History of Toli Masjid
The mosque was constructed by Mir Musa Khan Mahaldar in the year 1671 AD during the regime of Sultan Abdullah Qutb Shah. It exhibits one of the finest testaments of Qutub Shahi architecture. Architect of Mecca Masjid of Hyderabad who was also the royal architect of Sultan Abdullah Qutub Shah contributed in the construction of this mosque. A compilation of royal records known as Gulzar-e-Asafia narrates an interesting fact about its construction. It says that while building of the Mecca Masjid, the royal architect was given one coin, also called damri or damdi, out of every rupee spent on it. The amount collected by Musa Khan in this way was later used to build Toli Masjid. Thus the mosque came to be known as Damri Masjid.
Architecture of Toli Masjid
Toli Masjid stands on a raised platform having a high plinth and is divided into two halls. The outer hall has five-arched openings. The central one among the five outer arches is a little wider and is richly ornamented. The edifice is flanked by two minarets each having 20 metres length. A series of miniature arches can be spotted over the parapets on top and the arches have different perforated designs. A row of tiny notches runs above this, which are punctuated by six finials. Minarets are elaborately decorated and have three receding tiers of octagonal galleries. Among these, the central one stands over a series of deeply recessed, carved mouldings and petals. Round patterns cover the minaret shaft. A brass finial and a circular dome embellish the entire construction.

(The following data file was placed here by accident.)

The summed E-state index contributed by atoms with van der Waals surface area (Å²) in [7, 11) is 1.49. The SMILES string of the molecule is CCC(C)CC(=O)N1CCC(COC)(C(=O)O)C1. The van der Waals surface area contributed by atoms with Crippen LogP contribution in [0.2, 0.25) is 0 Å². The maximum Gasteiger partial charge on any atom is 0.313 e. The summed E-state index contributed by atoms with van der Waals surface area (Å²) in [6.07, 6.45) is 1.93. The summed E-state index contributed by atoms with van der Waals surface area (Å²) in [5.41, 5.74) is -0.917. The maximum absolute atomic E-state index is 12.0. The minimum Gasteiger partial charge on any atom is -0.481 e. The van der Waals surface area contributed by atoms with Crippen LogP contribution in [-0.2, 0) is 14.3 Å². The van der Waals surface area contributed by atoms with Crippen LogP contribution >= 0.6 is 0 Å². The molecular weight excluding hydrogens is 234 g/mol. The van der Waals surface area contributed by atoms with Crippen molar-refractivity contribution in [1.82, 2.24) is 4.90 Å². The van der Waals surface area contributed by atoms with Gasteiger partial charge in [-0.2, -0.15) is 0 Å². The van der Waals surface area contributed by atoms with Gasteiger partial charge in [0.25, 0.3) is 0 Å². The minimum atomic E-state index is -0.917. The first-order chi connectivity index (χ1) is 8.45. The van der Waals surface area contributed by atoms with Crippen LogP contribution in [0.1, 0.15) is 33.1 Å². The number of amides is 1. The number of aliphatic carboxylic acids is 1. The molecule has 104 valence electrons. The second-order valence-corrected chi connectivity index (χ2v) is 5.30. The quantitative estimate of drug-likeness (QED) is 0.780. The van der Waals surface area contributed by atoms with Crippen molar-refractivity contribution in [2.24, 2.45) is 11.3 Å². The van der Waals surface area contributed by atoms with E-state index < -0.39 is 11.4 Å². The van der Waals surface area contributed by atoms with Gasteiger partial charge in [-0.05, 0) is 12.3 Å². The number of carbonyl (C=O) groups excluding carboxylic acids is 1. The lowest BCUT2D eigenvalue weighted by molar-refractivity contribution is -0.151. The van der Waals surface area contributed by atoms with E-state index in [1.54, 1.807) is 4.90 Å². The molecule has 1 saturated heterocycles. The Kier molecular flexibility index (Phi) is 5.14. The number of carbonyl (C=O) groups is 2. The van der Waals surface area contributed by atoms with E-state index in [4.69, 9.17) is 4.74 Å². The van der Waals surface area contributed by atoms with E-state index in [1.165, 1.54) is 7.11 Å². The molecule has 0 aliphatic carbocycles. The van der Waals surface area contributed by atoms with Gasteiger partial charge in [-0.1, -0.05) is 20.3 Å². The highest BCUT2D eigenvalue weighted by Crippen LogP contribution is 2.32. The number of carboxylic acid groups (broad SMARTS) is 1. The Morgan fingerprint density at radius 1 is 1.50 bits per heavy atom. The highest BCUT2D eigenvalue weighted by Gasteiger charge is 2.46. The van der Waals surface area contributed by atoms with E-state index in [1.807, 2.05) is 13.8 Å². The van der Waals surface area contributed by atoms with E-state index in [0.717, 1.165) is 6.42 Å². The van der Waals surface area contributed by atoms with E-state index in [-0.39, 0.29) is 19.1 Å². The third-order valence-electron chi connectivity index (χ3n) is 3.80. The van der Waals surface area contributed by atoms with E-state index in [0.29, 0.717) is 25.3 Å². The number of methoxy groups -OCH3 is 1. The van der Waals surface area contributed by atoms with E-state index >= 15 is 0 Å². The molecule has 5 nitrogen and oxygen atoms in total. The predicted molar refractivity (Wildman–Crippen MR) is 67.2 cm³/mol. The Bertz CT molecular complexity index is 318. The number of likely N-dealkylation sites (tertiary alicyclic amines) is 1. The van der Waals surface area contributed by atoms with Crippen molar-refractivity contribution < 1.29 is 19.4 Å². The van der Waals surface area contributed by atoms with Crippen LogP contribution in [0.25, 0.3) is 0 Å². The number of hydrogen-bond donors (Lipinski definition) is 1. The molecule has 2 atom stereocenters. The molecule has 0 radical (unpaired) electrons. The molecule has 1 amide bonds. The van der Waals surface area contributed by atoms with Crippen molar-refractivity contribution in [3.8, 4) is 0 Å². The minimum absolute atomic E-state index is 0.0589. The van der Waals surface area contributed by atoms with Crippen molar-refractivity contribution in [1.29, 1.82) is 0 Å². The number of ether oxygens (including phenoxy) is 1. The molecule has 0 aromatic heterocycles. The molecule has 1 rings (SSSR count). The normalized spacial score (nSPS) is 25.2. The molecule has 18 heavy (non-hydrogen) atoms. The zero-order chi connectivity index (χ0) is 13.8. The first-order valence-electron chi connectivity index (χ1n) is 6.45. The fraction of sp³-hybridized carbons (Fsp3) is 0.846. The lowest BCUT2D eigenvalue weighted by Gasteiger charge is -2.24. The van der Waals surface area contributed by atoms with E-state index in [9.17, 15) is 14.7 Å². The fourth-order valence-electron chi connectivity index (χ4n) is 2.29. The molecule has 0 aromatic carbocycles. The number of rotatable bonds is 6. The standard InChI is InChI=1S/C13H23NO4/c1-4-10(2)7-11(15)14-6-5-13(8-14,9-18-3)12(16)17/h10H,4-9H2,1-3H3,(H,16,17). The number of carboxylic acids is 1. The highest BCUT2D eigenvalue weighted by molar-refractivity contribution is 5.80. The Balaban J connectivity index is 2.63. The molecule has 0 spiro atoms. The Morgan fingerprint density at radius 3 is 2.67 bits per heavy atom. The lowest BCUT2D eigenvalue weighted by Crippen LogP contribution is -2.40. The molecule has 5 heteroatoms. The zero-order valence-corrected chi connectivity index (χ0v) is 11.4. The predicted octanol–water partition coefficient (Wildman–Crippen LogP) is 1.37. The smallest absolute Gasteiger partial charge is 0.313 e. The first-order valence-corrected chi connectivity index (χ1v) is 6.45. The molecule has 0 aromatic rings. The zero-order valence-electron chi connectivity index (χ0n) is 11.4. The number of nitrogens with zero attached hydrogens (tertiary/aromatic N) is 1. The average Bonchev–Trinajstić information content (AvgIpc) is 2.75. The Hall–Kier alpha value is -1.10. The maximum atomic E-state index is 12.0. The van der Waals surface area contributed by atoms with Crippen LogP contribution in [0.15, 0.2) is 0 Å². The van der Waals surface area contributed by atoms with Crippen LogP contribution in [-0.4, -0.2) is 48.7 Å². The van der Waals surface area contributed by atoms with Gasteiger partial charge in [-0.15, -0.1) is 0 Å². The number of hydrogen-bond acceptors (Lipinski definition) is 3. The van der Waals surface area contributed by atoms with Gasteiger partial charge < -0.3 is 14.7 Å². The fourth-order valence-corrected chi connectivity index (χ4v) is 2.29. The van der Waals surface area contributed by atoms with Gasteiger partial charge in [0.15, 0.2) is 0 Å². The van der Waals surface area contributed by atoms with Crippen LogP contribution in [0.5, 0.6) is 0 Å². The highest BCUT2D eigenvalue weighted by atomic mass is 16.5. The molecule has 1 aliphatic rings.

In the spandrels, there are five exquisite arches each having lotus medallions. The central arch is wider than the rest four and is more embellished. In the prayer hall there is an inscription that states that the mosque was built by Musa Khan who had an important role in the accession of Abul Hasan Qutb Shah to the throne of Golconda. The Musa Burj (bastion) of the Golconda fort was also constructed by him. The upper half portion of the mosque is magnificently adorned.